As part of a massive study that includes the contributions from scores of researchers across the globe, scientists have found a dozen genetic markers linked to fertility, offering hope to the more than 48 million couples worldwide who struggle to conceive.
Published today the research is the largest genetic epidemiological study on human reproduction ever done involving data from 62 studies. Those studies included information from 251,151 men and women regarding the age when they first had children, and another 343,072 men and women regarding the number of children they’ve had. All individuals were of European descent.
As modern couples increasingly wait until they are older to start families — which in and of itself can make it harder to conceive — the findings in this study may help couples determine how late is too late to have children, researchers said.
“One day it may be possible to use this information so doctors can answer the important question: “How late can you wait?” based on the DNA variants,” said Melinda Mills, the lead author of the paper and a professor at the University of Oxford. “It is important to put this into perspective, however, as having a child still strongly depends on many social and environmental factors that will always play a bigger role in whether or when we have babies.”
More To Come
This massive study, that included data collected over several years, illustrates the potential for research into fertility.
23andMe contributed a small part of data used in this study, but the work is an example of the potential for breakthroughs in research into the genetics involved in human reproduction.
Early in 2016, 23andMe began a collaboration with the personalized medicine company Celmatix focusing specifically on discovering genetic factors to dramatically improve the diagnosis and treatment of infertility.
You can read more about that collaboration here.
We expect to announce more on this promising collaboration in the near future.
Estimates are that between 10 and 15 percent of couples have trouble conceiving. Researchers said that the genetic markers identified in this study could potentially serve as drug targets for preventing or delaying age-related declines in fertility and sperm quality, or the markers might be useful for improving the outcomes in fertility treatments.
Led by scientists at Oxford University and University Medical Center Groningen in the Netherlands, the study focused on two common measures of reproduction — age of first birth and number of children born. What the researchers found were 12 genetic markers associated with reproduction, ten of those have never before been associated with fertility. In addition, many of the markers are in genes — or affect the expression of genes — involved in the development of reproductive organs or are tentatively linked to a variety of gynecological disorders. The two indicators for human reproduction used in this study — age of first birth and number of children ever born — have a strong relationship with fitness, human development, infertility and risk of neuropsychiatric disorders.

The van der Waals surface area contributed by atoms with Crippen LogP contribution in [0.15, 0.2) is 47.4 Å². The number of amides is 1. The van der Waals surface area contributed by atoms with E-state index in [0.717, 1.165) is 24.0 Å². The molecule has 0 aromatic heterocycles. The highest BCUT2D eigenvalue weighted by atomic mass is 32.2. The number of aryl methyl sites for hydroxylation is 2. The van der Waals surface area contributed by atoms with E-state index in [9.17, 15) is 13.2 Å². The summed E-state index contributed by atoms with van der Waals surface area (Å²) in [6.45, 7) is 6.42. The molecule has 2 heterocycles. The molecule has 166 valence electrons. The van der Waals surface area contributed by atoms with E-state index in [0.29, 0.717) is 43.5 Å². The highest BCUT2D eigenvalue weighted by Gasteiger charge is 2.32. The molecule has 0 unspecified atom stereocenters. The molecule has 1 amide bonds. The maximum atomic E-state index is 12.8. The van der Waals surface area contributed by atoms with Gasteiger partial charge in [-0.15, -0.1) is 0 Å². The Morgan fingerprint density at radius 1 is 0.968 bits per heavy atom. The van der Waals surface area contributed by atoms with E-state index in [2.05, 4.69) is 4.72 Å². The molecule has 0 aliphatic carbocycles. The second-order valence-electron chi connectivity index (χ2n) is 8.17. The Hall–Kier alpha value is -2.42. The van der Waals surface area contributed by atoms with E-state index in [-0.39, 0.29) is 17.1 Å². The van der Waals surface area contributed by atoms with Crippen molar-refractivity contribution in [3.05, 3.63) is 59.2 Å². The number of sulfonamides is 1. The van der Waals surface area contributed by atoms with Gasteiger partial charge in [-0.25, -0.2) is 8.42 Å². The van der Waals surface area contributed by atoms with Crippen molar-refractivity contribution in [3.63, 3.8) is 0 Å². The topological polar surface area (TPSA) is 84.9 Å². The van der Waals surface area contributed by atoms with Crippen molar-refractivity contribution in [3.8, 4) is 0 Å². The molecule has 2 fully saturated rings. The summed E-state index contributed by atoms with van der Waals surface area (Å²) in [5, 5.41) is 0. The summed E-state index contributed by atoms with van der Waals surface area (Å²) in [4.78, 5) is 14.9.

This gives scientists more insight into the underlying biology of infertility, researchers said. For example, one of the markers is linked to genes involved in sperm development and is also important in the development of ovaries, the uterus, and placenta.
The study authors point out that genetics is just one of many things that influence fertility in men and women. Personal choices, as well as cultural, economic and social environments also clearly play an important role. But the insights gained in this study could help what the researchers call “reproduction awareness,” a more grounded look at what is possible as couples wait longer and longer to have children.
23andMe principal scientist and statistical geneticist Dave Hinds, said the research is promising on many levels.
“Insights driven by this important research could help in treating the many couples who have difficulty conceiving a child,” he said.
And beyond these specific findings this kind of research is a good example of what else can be done, by combining genetic studies from around the world.
“It is why 23andMe is involved in this and other similar kinds of research. It’s another way to make the contributions from our own customers, who voluntarily participate in research, have an even greater impact in scientific discovery.”
The study appears in the journal Nature.